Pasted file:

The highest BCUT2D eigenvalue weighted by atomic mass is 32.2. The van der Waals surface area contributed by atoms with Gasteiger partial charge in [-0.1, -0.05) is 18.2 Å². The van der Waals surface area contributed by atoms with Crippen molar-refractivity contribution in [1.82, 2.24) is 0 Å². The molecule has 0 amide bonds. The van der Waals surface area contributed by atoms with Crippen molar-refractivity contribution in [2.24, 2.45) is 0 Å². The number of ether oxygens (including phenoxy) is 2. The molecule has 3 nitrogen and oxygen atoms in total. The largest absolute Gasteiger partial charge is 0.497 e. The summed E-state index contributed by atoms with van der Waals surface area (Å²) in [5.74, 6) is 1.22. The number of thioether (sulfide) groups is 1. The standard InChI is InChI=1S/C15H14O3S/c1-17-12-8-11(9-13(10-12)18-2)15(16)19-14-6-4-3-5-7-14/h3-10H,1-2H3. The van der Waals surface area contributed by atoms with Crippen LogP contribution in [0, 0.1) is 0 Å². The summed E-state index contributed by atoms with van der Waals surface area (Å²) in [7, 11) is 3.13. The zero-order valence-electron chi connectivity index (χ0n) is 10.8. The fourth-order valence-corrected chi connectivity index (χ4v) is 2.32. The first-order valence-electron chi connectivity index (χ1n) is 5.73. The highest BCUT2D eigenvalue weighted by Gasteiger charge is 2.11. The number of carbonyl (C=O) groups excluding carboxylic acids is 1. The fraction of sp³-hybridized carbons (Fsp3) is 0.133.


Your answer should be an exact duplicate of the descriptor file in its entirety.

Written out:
The highest BCUT2D eigenvalue weighted by atomic mass is 32.2. The van der Waals surface area contributed by atoms with Gasteiger partial charge in [-0.1, -0.05) is 18.2 Å². The van der Waals surface area contributed by atoms with Crippen molar-refractivity contribution in [1.82, 2.24) is 0 Å². The molecule has 0 amide bonds. The van der Waals surface area contributed by atoms with Crippen molar-refractivity contribution in [2.24, 2.45) is 0 Å². The number of ether oxygens (including phenoxy) is 2. The molecule has 3 nitrogen and oxygen atoms in total. The largest absolute Gasteiger partial charge is 0.497 e. The summed E-state index contributed by atoms with van der Waals surface area (Å²) in [5.74, 6) is 1.22. The number of thioether (sulfide) groups is 1. The standard InChI is InChI=1S/C15H14O3S/c1-17-12-8-11(9-13(10-12)18-2)15(16)19-14-6-4-3-5-7-14/h3-10H,1-2H3. The van der Waals surface area contributed by atoms with Crippen LogP contribution in [0, 0.1) is 0 Å². The summed E-state index contributed by atoms with van der Waals surface area (Å²) in [7, 11) is 3.13. The zero-order valence-electron chi connectivity index (χ0n) is 10.8. The fourth-order valence-corrected chi connectivity index (χ4v) is 2.32. The first-order valence-electron chi connectivity index (χ1n) is 5.73. The highest BCUT2D eigenvalue weighted by Gasteiger charge is 2.11. The number of carbonyl (C=O) groups excluding carboxylic acids is 1. The fraction of sp³-hybridized carbons (Fsp3) is 0.133.